Cities That Never Sleep Are Shaped by Sunrise and Sunset


The Promenade des Anglais at sunset in Nice, France. Even in artificially-lit urban areas, people are active longer in the summer and less so in winter, a study of city-dwellers in southern Europe found.

Eric Gaillard/Reuters

Long after the sun has gone down, the electric lights keep blazing. That might suggest that most humans aren’t as influenced by Earth’s light-dark cycle as we used to be.

But a new study, drawing on the cellphone call records of more than a million people, shows that the times of day when they are active grew longer and shorter over the course of the year, waxing and waning with the daylight.

The new study, published on Tuesday in the journal PLOS Computational Biology, looked at city dwellers all living in the same time zone in southern Europe. In previous work with the same data, the researchers estimated how often users called one another.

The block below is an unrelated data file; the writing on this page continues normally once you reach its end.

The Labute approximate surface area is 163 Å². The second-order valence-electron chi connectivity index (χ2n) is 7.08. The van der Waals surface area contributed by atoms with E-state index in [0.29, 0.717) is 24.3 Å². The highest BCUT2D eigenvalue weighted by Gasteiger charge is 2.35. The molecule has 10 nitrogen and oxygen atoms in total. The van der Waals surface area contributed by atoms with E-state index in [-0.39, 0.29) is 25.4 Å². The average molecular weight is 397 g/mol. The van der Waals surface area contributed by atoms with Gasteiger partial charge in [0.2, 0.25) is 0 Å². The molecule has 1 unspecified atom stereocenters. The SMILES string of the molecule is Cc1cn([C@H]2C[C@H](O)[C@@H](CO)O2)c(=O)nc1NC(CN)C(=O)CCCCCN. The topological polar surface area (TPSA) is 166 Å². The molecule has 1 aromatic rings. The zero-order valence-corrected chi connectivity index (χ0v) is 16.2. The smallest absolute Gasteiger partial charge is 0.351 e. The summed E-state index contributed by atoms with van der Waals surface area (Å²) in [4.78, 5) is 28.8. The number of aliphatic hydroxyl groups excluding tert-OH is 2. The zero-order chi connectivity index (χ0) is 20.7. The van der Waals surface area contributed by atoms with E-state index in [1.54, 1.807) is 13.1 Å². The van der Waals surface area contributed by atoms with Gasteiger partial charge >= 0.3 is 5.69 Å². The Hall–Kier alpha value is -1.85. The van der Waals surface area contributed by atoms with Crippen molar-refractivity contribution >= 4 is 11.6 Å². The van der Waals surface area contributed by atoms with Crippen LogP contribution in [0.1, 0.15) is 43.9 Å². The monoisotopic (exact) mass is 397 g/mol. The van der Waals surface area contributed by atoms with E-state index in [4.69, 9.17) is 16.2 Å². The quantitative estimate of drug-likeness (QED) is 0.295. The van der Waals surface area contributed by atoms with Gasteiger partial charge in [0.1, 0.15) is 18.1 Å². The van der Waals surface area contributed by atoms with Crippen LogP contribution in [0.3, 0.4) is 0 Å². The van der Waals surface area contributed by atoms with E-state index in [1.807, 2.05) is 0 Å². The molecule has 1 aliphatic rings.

Eventually, the scientists began to wonder whether there were patterns in the timing of calls.

As it turned out, there were clear peaks and dips in phone calls throughout the day. One peak in outgoing calls was always at midday, while another was in the evening. In one city the group studied, for example, the early peak was centered around noon, while another occurred at 9 p.m. The lowest likelihood of calls going out was at around 4 p.m. and 4 a.m.

Over the course of the year, however, there was a noticeable shift. The last call times crept later during a stretch of three or four months, even as the earliest call times grew earlier. The peak calling periods moved as well, with the morning peak moving earlier and the evening peak moving later. Then, the process reversed direction.

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